# How do you find a power series representation for #f(x)= 1/(1+4x^2)# and what is the radius of convergence?

Consider the power series:

Then:

So

That is:

In general

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To find a power series representation for ( f(x) = \frac{1}{1 + 4x^2} ), we can use the geometric series expansion ( \frac{1}{1 - u} = \sum_{n=0}^{\infty} u^n ) for ( |u| < 1 ).

Substitute ( u = -4x^2 ) into the geometric series expansion, yielding ( \frac{1}{1 + 4x^2} = \sum_{n=0}^{\infty} (-4x^2)^n ).

This simplifies to ( \sum_{n=0}^{\infty} (-1)^n \cdot 4^n \cdot x^{2n} ).

The radius of convergence ( R ) for this power series can be determined using the ratio test, which states that ( R = \lim_{n \to \infty} \left| \frac{a_{n}}{a_{n+1}} \right| ), where ( a_{n} ) is the coefficient of ( x^n ) in the power series.

For our series, ( a_{n} = (-1)^n \cdot 4^n ), so ( \lim_{n \to \infty} \left| \frac{a_{n}}{a_{n+1}} \right| = \lim_{n \to \infty} \left| \frac{(-1)^n \cdot 4^n}{(-1)^{n+1} \cdot 4^{n+1}} \right| = \lim_{n \to \infty} \left| \frac{1}{4} \right| = \frac{1}{4} ).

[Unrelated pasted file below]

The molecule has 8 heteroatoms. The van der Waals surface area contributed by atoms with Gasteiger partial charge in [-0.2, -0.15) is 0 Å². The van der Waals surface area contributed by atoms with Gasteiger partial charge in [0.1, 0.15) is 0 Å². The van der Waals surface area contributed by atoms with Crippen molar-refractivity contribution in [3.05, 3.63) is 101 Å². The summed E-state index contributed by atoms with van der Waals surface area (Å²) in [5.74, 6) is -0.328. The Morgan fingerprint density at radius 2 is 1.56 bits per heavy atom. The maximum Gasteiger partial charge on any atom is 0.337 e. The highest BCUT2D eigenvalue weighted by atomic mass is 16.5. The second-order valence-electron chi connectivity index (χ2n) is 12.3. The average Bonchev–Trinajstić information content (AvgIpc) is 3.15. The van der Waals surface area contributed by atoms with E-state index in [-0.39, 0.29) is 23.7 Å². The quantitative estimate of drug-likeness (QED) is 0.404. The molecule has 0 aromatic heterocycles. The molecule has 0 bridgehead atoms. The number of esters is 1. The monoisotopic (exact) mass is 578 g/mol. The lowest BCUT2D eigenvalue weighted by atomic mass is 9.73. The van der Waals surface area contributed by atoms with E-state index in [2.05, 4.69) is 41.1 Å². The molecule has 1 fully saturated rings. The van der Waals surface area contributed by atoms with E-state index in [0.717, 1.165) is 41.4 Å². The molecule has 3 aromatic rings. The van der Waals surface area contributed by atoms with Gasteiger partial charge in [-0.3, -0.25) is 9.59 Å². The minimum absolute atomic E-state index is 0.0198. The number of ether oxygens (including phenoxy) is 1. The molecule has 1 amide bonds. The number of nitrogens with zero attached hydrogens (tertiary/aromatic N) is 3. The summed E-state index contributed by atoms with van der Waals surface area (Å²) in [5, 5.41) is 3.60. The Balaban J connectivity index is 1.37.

Thus, the radius of convergence ( R ) is ( \frac{1}{4} ).

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When evaluating a one-sided limit, you need to be careful when a quantity is approaching zero since its sign is different depending on which way it is approaching zero from. Let us look at some examples.

When evaluating a one-sided limit, you need to be careful when a quantity is approaching zero since its sign is different depending on which way it is approaching zero from. Let us look at some examples.

When evaluating a one-sided limit, you need to be careful when a quantity is approaching zero since its sign is different depending on which way it is approaching zero from. Let us look at some examples.

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